The new venue of leading Australian casino operator Crown is expected make half a billion AUD in the first financial year – generating $100M in corporation tax. The figure doesn’t make for a bad start considering the difficult macro-economic conditions in the world, but compared to the Melbourne Crown Resorts casino – this is just one quarter being generated for local tax coffers. These numbers are disappointing for a new casino business which for a long while has been tipped to create bigger and better casino business models.
Experts have come to the conclusion that the gambling floors within the Crown Resorts Sydney location are not going to be up to par when it comes to delivering top-line value to the sector. In the coming years – this balance between the competing Crown Resorts locations will possibly be restored. Sydney’s tallest skyscraper has major challenges in fulfilling as much revenue as it promised – unless the Australian casino regulators will afford them special privileges in its operating license.
With the wealthiest gamblers turned away from the allure of casinos for several long years in a gradual decline already, it becomes increasingly difficult to fill the shortfall on margin estimates each year for elite gambling financial officers working in the business side of operations. With the high-roller market completely decimated, it becomes increasingly difficult to find new customers. The financial pressure comes amidst law enforcement investigations into the casino for engagement with money laundering operators.
Despite these setbacks, Crown has continued to press forward with its plans to open a new casino and hotel resort in the centre of Sydney. The $2.2bn project has sat in a limbo state for the previous couple of years, awaiting approval whilst investigators deliberated over the viability of Crown to be allowed to hold a domestic gaming license at all. Finally opening up in 2020 but without a casino, the group has been bought out by private equity firm Blackstone – the new ownership takes effect immediately at the beginning of Q3, July 1st.
Tax Authorities in the US Estimate Crown Sydney to Make $500M pa.
The revenue that is expected to flow into Crown Sydney will surpass $500M in its first year of operation, according to an Australian Treasury estimate of $100M in corporation tax payments arising from the entity in Australia’s richest city. Considering how much Melbourne Crowns able to make – an equivalent sized venue within the group – that’s four times what Sydney’s new resort is expected to rake in. By any account these numbers are exceedingly disappointing and should be subject to major scrutiny by management accountants working on the corporate side of the business.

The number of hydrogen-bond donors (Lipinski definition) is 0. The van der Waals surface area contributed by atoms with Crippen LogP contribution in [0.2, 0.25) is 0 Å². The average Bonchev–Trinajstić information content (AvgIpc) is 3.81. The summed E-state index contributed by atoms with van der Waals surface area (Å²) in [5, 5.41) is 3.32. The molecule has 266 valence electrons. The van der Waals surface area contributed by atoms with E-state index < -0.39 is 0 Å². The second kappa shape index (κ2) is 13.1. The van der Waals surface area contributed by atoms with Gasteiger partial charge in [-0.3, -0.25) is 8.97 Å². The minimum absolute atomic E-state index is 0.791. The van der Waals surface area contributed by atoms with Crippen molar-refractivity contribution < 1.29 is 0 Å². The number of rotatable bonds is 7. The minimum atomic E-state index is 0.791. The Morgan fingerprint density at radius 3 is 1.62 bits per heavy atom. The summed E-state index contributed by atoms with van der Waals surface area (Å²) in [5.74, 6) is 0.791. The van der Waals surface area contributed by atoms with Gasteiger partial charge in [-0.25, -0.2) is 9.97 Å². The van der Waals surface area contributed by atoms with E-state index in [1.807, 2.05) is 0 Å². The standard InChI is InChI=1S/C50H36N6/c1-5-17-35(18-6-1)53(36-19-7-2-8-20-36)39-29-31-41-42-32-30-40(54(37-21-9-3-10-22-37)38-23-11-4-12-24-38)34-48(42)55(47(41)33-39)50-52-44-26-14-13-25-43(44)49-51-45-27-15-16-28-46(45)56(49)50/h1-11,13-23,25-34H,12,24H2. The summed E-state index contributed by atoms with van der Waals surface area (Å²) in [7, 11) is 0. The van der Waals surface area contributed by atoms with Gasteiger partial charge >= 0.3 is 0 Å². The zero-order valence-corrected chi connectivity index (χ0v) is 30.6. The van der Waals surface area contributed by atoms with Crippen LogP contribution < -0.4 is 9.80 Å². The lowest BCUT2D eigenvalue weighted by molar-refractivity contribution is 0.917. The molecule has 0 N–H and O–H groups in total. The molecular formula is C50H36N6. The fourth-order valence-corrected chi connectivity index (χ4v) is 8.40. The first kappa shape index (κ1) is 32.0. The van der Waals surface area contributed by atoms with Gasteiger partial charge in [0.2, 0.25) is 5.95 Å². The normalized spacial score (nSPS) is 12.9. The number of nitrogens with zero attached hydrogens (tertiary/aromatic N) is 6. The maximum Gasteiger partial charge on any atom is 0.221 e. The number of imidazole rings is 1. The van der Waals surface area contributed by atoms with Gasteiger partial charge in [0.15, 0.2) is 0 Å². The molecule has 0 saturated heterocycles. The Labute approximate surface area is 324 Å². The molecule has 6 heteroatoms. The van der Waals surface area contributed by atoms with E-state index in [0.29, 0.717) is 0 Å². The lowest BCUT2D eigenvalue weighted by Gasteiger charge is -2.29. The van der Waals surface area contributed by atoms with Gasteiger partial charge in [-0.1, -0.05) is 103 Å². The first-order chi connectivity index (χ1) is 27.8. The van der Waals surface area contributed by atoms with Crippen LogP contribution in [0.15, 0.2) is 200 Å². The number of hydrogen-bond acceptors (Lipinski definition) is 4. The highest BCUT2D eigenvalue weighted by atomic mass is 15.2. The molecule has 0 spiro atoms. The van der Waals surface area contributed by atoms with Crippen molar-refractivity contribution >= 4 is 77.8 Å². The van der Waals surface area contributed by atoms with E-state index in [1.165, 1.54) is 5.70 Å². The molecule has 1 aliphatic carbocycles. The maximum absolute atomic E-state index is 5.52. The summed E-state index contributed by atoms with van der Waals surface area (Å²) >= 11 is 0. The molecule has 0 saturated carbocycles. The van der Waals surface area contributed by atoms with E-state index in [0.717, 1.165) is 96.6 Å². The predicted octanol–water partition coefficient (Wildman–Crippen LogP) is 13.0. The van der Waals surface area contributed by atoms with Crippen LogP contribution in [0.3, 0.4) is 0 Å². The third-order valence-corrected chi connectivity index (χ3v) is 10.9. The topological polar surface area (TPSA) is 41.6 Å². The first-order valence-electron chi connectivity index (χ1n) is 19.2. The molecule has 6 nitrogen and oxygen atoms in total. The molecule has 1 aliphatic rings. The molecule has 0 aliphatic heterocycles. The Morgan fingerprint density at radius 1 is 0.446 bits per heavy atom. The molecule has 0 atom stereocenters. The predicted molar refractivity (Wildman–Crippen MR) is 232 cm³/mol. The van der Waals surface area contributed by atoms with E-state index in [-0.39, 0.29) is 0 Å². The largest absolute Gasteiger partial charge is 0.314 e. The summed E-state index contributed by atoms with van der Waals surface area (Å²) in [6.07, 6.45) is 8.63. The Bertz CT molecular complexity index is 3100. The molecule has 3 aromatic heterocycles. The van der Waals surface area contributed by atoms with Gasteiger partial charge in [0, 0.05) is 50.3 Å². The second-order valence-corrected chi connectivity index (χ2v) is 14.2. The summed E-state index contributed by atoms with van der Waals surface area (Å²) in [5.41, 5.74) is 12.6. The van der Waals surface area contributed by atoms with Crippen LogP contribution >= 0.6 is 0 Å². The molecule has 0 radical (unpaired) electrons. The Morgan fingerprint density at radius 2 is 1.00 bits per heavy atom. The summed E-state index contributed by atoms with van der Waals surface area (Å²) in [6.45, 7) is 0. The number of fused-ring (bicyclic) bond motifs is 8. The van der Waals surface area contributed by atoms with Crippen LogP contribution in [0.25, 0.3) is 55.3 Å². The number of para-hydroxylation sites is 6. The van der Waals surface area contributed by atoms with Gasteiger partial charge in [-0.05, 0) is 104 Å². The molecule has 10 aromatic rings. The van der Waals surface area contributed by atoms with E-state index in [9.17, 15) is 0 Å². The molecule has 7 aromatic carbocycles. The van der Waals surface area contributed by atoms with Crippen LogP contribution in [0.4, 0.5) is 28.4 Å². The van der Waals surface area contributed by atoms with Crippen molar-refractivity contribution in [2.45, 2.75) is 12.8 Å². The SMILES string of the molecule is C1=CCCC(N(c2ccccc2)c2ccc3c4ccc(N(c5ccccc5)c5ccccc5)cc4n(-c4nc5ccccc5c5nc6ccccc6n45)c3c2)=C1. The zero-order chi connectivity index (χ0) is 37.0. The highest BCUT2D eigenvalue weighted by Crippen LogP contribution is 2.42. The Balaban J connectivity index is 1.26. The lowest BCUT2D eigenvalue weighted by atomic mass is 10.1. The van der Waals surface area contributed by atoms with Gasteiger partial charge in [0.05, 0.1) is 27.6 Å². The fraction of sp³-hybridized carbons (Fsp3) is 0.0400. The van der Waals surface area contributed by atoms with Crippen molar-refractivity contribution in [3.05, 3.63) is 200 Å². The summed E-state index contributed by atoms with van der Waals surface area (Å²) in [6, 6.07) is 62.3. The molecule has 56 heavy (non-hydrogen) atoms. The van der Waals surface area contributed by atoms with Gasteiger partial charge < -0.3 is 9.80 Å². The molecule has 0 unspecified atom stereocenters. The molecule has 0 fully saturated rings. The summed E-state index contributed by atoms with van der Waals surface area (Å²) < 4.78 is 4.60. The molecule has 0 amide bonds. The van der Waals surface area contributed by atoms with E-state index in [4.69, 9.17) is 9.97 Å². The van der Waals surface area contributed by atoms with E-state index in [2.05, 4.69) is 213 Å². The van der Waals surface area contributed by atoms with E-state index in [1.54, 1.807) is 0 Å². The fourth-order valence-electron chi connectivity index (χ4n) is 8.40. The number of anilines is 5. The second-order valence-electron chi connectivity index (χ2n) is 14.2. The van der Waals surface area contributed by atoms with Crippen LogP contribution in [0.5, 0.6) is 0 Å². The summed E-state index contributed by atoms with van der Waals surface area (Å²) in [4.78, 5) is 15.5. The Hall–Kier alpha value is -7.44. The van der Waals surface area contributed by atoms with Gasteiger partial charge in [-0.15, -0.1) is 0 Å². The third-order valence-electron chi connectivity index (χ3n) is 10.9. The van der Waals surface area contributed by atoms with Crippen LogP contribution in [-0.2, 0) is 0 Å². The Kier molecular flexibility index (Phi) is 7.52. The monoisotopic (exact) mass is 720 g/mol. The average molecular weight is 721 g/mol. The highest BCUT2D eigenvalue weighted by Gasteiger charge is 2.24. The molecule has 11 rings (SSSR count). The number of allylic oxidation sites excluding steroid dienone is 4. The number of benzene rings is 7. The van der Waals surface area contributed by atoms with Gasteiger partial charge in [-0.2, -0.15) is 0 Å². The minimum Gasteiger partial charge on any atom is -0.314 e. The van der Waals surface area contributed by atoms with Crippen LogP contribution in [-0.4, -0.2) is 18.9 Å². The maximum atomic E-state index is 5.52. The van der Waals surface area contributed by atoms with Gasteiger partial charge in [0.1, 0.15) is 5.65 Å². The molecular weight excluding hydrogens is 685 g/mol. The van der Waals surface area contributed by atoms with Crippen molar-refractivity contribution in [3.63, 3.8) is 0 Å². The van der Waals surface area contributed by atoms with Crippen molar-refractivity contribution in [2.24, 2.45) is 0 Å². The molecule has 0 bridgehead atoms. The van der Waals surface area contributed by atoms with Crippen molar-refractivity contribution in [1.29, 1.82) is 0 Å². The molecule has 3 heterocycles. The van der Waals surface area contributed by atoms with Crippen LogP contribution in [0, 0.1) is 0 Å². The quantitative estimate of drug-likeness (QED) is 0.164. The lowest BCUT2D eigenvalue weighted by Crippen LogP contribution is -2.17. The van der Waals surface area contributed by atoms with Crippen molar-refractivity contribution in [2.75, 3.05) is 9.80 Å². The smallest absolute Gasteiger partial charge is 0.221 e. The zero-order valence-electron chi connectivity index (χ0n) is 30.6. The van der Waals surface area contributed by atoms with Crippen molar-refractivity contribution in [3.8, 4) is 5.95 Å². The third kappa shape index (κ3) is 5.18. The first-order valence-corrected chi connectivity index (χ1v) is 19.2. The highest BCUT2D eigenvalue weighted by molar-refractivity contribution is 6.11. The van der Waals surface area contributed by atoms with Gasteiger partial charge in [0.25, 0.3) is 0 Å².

The casino had promised to be a major cash generation vessel in terms of windfall for the state tax coffers – but this forecast made back in 2013 is already looking much less likely at materialising than when it took place. With the increasingly difficult market conditions facing the casino, it seems highly unlikely that Crown Sydney will become the high-roller hotbed it was promised to become back when it began raising capital to fund the project. Unfortunately for Crown, competition in Sydney is fierce, and many analysts believe the current operating license afforded to Crown is too restrictive, not allowing them to play poker-machines as part of the package.
The opening of a new casino resort in Sydney is excellent news for local labour markets though, upwards of 2,000 jobs are expected to be created as a direct result of the project. Many of the pre-existing executives working for the company have been phased out of powerful positions, and the consensus opinion offered by many in the space is that the new Crown Resorts should be a direct improvement and vastly move away from the typical issues that plagued the predecessor.
Crown Casino is undergoing an immense transformation phase with the sale to Blackstone. With ex-CEO James Packer selling his controlling stake in the firm of 37% for $3.3bn. The Independent Liquor and Gaming Authority (ILGA) has told the casino that it reserves the right to remove the casino’s operating license if it breaches any of the strict laws now placed upon the entity. These include not engaging with junket operators, increased due diligence on customer profiles, and better investigations onto the origins of customer funds at the casino.
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